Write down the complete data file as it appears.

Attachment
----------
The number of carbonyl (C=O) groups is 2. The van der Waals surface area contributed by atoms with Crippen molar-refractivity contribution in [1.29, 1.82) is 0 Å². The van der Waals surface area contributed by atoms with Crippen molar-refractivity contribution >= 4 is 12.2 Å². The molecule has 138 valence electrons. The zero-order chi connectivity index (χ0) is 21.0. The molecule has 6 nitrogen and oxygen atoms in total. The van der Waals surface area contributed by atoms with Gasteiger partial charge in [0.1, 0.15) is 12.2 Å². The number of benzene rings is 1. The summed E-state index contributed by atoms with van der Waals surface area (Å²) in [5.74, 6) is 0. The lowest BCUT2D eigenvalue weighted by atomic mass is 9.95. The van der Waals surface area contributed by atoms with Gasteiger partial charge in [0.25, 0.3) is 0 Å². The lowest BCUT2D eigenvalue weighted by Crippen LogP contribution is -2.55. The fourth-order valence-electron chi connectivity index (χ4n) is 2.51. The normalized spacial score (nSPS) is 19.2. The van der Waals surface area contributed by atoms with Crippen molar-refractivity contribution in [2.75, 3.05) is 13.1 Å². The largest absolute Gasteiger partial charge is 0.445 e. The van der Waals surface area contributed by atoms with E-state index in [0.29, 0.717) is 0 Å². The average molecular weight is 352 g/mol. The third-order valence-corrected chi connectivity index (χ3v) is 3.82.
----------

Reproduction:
The number of carbonyl (C=O) groups is 2. The van der Waals surface area contributed by atoms with Crippen molar-refractivity contribution in [1.29, 1.82) is 0 Å². The van der Waals surface area contributed by atoms with Crippen molar-refractivity contribution >= 4 is 12.2 Å². The molecule has 138 valence electrons. The zero-order chi connectivity index (χ0) is 21.0. The molecule has 6 nitrogen and oxygen atoms in total. The van der Waals surface area contributed by atoms with Gasteiger partial charge in [0.1, 0.15) is 12.2 Å². The number of benzene rings is 1. The summed E-state index contributed by atoms with van der Waals surface area (Å²) in [5.74, 6) is 0. The lowest BCUT2D eigenvalue weighted by atomic mass is 9.95. The van der Waals surface area contributed by atoms with Gasteiger partial charge in [0.25, 0.3) is 0 Å². The lowest BCUT2D eigenvalue weighted by Crippen LogP contribution is -2.55. The fourth-order valence-electron chi connectivity index (χ4n) is 2.51. The normalized spacial score (nSPS) is 19.2. The van der Waals surface area contributed by atoms with Crippen molar-refractivity contribution in [2.75, 3.05) is 13.1 Å². The largest absolute Gasteiger partial charge is 0.445 e. The van der Waals surface area contributed by atoms with E-state index in [0.29, 0.717) is 0 Å². The average molecular weight is 352 g/mol. The third-order valence-corrected chi connectivity index (χ3v) is 3.82.